We really love birds in this family. This love started a little over a year ago while my daughter and I were studying birds as part of her homeschool curriculum. Since then, we have studied about all 50 state birds, birds of North America, birds of the Western Hemisphere, birds of Australia, and so on. We have also covered more classical studies of birds as well as utilized the Charlotte Mason method of studying of birds. We have started paying very close attention to birds outside, trying to spot new species for our "life list” and have even watched bird cams online. Together, we attended a bird club meeting in our area and have read countless books on birds, both fiction and nonfiction.
Because my daughter and I love birds so much and because they are important pollinators, we want to live bird-friendly lives. We want to make our yard a welcoming and safe place for birds to make a home or just stop for a visit. It has not been an overnight process and we still have plans for things we want to do, but we have started transforming our yard in to a bird-friendly area.
The first thing we did was to put up bird feeders. However, before that, we had to research what most birds in our area like to eat. We discovered that most birds love black oil sunflower seeds, so that's what we purchased. Since we live in a wooded area, and there are lots and lots of squirrels running around, we chose a bird feeder that would be more squirrel proof than feeders we had several years ago—the squirrels chewed them up in a few months’ time. A wonderful birding friend sent us another feeder, so now our birds have two options for their black oil sunflower seeds. In addition to the black oil sunflower seeds, we put up a suet feeder from time to time for the birds that prefer this type of food.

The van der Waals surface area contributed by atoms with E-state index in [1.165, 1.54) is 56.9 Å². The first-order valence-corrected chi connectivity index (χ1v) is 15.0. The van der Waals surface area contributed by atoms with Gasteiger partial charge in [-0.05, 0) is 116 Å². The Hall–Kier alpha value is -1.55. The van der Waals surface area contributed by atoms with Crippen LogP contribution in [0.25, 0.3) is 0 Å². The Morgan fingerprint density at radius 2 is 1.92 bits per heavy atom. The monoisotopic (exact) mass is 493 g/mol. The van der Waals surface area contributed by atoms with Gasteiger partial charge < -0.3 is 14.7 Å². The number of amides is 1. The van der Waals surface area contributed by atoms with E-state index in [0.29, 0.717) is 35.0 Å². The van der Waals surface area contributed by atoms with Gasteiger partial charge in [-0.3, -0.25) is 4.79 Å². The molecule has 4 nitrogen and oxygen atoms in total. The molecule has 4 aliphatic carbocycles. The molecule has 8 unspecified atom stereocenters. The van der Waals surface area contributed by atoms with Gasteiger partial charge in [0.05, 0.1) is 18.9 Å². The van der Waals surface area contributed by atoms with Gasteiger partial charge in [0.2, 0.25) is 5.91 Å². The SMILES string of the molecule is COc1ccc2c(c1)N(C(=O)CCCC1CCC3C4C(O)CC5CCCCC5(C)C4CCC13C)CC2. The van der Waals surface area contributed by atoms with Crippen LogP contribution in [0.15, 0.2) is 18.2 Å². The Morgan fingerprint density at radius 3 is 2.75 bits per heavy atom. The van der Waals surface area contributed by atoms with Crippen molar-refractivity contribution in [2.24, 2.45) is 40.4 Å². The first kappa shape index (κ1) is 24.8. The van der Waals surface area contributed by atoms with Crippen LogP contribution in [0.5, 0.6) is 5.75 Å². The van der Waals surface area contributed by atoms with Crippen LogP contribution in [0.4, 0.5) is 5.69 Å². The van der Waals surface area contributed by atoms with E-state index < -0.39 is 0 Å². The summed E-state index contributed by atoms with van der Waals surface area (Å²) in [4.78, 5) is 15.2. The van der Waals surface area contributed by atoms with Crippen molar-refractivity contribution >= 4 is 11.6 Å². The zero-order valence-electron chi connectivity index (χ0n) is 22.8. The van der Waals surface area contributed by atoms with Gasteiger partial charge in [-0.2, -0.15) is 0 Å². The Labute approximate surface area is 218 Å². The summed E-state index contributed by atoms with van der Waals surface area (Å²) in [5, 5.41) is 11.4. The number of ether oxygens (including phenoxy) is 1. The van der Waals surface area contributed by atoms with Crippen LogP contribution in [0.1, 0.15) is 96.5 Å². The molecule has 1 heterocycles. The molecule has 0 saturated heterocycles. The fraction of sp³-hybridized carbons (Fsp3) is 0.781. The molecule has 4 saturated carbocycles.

From late Spring to early Fall, we have Ruby Throated Hummingbirds in our area, so during this time we put out nectar feeders for our fast flying friends. Once the weather turns cooler and we haven't seen any hummingbirds for a while, we take them down because the glass can crack once the temperature drops below freezing. We did just find out that some hummingbirds will overwinter in our area and will come to feeders that are out (although these feeders must be kept warm to avoid cracking—there are many safe ways to do this).
The next step to creating a more bird-friendly yard is to add a few bird boxes. Our birding friend once again sent us a nice gift—an Eastern Screech Owl nesting box! Let me tell you, we were so excited to receive this and we hung it in a tree in the back of our yard. We hope an owl will find it and take up residence! We plan to add other bird boxes very soon. The county we live in offers nature classes for kids and in February, we will have the opportunity to make bird boxes for native songbirds.
Finally, we hope to add a bird bath this year since water is very important to birds for many reasons. Did you know that birds that bathe in water use the water to help their feathers stay optimal for flight?
If you want to make your yard bird-friendly, there are so many good resources online. Our local Audubon chapter has an entire webpage and certification process designed to help people make their yards bird-friendly. Perhaps you have a similar program in your area!
Written By: Paige L.
Photo By: Paige L.